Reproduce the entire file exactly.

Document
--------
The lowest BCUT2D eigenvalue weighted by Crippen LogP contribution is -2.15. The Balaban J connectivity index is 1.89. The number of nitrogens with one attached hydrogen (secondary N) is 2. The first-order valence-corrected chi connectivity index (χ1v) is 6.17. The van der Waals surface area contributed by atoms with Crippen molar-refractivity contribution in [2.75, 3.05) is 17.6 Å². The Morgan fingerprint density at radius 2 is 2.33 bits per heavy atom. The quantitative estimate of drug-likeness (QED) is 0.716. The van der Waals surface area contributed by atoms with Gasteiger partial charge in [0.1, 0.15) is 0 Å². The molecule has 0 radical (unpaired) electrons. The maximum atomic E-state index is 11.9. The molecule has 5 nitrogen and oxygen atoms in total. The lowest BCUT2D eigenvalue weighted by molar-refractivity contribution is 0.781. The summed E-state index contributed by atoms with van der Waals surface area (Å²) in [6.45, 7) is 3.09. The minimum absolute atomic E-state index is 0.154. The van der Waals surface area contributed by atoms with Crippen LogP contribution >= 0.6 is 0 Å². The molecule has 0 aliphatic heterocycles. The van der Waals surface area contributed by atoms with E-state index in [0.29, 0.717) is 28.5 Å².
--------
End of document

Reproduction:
The lowest BCUT2D eigenvalue weighted by Crippen LogP contribution is -2.15. The Balaban J connectivity index is 1.89. The number of nitrogens with one attached hydrogen (secondary N) is 2. The first-order valence-corrected chi connectivity index (χ1v) is 6.17. The van der Waals surface area contributed by atoms with Crippen molar-refractivity contribution in [2.75, 3.05) is 17.6 Å². The Morgan fingerprint density at radius 2 is 2.33 bits per heavy atom. The quantitative estimate of drug-likeness (QED) is 0.716. The van der Waals surface area contributed by atoms with Gasteiger partial charge in [0.1, 0.15) is 0 Å². The molecule has 0 radical (unpaired) electrons. The maximum atomic E-state index is 11.9. The molecule has 5 nitrogen and oxygen atoms in total. The lowest BCUT2D eigenvalue weighted by molar-refractivity contribution is 0.781. The summed E-state index contributed by atoms with van der Waals surface area (Å²) in [6.45, 7) is 3.09. The minimum absolute atomic E-state index is 0.154. The van der Waals surface area contributed by atoms with Crippen LogP contribution >= 0.6 is 0 Å². The molecule has 0 aliphatic heterocycles. The van der Waals surface area contributed by atoms with E-state index in [0.29, 0.717) is 28.5 Å².